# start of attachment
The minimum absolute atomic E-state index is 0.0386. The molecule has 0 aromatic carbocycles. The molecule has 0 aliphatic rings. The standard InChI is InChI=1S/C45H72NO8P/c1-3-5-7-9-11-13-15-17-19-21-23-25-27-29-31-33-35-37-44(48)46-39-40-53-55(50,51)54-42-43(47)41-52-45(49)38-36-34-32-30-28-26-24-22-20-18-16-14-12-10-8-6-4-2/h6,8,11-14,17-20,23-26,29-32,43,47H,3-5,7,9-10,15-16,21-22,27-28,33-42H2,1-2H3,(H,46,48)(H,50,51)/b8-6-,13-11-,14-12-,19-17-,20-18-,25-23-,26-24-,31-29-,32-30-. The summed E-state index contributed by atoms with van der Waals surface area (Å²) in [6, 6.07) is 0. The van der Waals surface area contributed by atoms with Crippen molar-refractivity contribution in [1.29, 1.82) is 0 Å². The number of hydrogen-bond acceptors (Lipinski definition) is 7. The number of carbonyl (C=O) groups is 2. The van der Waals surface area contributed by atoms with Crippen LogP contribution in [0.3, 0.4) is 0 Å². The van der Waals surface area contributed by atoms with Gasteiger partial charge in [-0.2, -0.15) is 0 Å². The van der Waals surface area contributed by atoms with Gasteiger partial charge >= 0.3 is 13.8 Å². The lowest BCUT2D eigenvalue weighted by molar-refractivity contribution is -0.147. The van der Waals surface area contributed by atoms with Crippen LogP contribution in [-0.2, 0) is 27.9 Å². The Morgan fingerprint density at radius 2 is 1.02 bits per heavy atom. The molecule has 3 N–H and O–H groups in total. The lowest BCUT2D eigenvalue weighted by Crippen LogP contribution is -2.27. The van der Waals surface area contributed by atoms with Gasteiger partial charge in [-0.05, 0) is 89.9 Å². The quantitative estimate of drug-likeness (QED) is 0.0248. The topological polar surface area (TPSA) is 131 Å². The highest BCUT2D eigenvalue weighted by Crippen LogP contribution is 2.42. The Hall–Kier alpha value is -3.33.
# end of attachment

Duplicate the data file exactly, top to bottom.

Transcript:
The minimum absolute atomic E-state index is 0.0386. The molecule has 0 aromatic carbocycles. The molecule has 0 aliphatic rings. The standard InChI is InChI=1S/C45H72NO8P/c1-3-5-7-9-11-13-15-17-19-21-23-25-27-29-31-33-35-37-44(48)46-39-40-53-55(50,51)54-42-43(47)41-52-45(49)38-36-34-32-30-28-26-24-22-20-18-16-14-12-10-8-6-4-2/h6,8,11-14,17-20,23-26,29-32,43,47H,3-5,7,9-10,15-16,21-22,27-28,33-42H2,1-2H3,(H,46,48)(H,50,51)/b8-6-,13-11-,14-12-,19-17-,20-18-,25-23-,26-24-,31-29-,32-30-. The summed E-state index contributed by atoms with van der Waals surface area (Å²) in [6, 6.07) is 0. The van der Waals surface area contributed by atoms with Crippen molar-refractivity contribution in [1.29, 1.82) is 0 Å². The number of hydrogen-bond acceptors (Lipinski definition) is 7. The number of carbonyl (C=O) groups is 2. The van der Waals surface area contributed by atoms with Crippen LogP contribution in [0.3, 0.4) is 0 Å². The van der Waals surface area contributed by atoms with Gasteiger partial charge in [-0.2, -0.15) is 0 Å². The van der Waals surface area contributed by atoms with Gasteiger partial charge >= 0.3 is 13.8 Å². The lowest BCUT2D eigenvalue weighted by molar-refractivity contribution is -0.147. The van der Waals surface area contributed by atoms with Crippen LogP contribution in [-0.2, 0) is 27.9 Å². The Morgan fingerprint density at radius 2 is 1.02 bits per heavy atom. The molecule has 3 N–H and O–H groups in total. The lowest BCUT2D eigenvalue weighted by Crippen LogP contribution is -2.27. The van der Waals surface area contributed by atoms with Gasteiger partial charge in [-0.05, 0) is 89.9 Å². The quantitative estimate of drug-likeness (QED) is 0.0248. The topological polar surface area (TPSA) is 131 Å². The highest BCUT2D eigenvalue weighted by Crippen LogP contribution is 2.42. The Hall–Kier alpha value is -3.33.